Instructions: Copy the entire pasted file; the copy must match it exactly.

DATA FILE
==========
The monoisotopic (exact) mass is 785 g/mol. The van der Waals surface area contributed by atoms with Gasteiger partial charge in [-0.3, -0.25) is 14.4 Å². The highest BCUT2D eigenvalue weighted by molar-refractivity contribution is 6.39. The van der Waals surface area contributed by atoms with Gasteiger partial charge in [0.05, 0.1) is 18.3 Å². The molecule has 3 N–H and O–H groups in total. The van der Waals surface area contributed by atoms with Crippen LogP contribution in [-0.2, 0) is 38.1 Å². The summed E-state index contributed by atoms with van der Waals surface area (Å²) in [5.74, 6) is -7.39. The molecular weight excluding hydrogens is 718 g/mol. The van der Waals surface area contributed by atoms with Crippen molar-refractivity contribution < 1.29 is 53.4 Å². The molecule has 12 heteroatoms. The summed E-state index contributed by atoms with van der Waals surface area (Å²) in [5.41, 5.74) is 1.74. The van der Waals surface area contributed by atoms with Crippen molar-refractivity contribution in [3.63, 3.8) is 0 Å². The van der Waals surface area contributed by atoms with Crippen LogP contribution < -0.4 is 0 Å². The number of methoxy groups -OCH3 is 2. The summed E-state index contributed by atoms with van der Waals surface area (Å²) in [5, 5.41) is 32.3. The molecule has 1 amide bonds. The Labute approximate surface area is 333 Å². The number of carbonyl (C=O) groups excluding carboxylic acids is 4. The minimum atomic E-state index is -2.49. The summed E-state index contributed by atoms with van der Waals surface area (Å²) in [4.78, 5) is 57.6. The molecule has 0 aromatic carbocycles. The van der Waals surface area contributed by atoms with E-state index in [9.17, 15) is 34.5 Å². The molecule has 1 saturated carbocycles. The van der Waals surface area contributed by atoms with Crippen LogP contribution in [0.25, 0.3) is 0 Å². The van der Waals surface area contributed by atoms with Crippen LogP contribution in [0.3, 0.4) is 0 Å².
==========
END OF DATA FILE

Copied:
The monoisotopic (exact) mass is 785 g/mol. The van der Waals surface area contributed by atoms with Gasteiger partial charge in [-0.3, -0.25) is 14.4 Å². The highest BCUT2D eigenvalue weighted by molar-refractivity contribution is 6.39. The van der Waals surface area contributed by atoms with Gasteiger partial charge in [0.05, 0.1) is 18.3 Å². The molecule has 3 N–H and O–H groups in total. The van der Waals surface area contributed by atoms with Crippen LogP contribution in [-0.2, 0) is 38.1 Å². The summed E-state index contributed by atoms with van der Waals surface area (Å²) in [5.74, 6) is -7.39. The molecular weight excluding hydrogens is 718 g/mol. The van der Waals surface area contributed by atoms with Crippen molar-refractivity contribution < 1.29 is 53.4 Å². The molecule has 12 heteroatoms. The summed E-state index contributed by atoms with van der Waals surface area (Å²) in [5.41, 5.74) is 1.74. The van der Waals surface area contributed by atoms with Crippen molar-refractivity contribution in [3.63, 3.8) is 0 Å². The van der Waals surface area contributed by atoms with Crippen LogP contribution < -0.4 is 0 Å². The number of methoxy groups -OCH3 is 2. The summed E-state index contributed by atoms with van der Waals surface area (Å²) in [5, 5.41) is 32.3. The molecule has 1 amide bonds. The Labute approximate surface area is 333 Å². The number of carbonyl (C=O) groups excluding carboxylic acids is 4. The minimum atomic E-state index is -2.49. The summed E-state index contributed by atoms with van der Waals surface area (Å²) in [4.78, 5) is 57.6. The molecule has 0 aromatic carbocycles. The van der Waals surface area contributed by atoms with E-state index in [9.17, 15) is 34.5 Å². The molecule has 1 saturated carbocycles. The van der Waals surface area contributed by atoms with Crippen LogP contribution in [0.25, 0.3) is 0 Å². The van der Waals surface area contributed by atoms with Crippen LogP contribution in [0.3, 0.4) is 0 Å².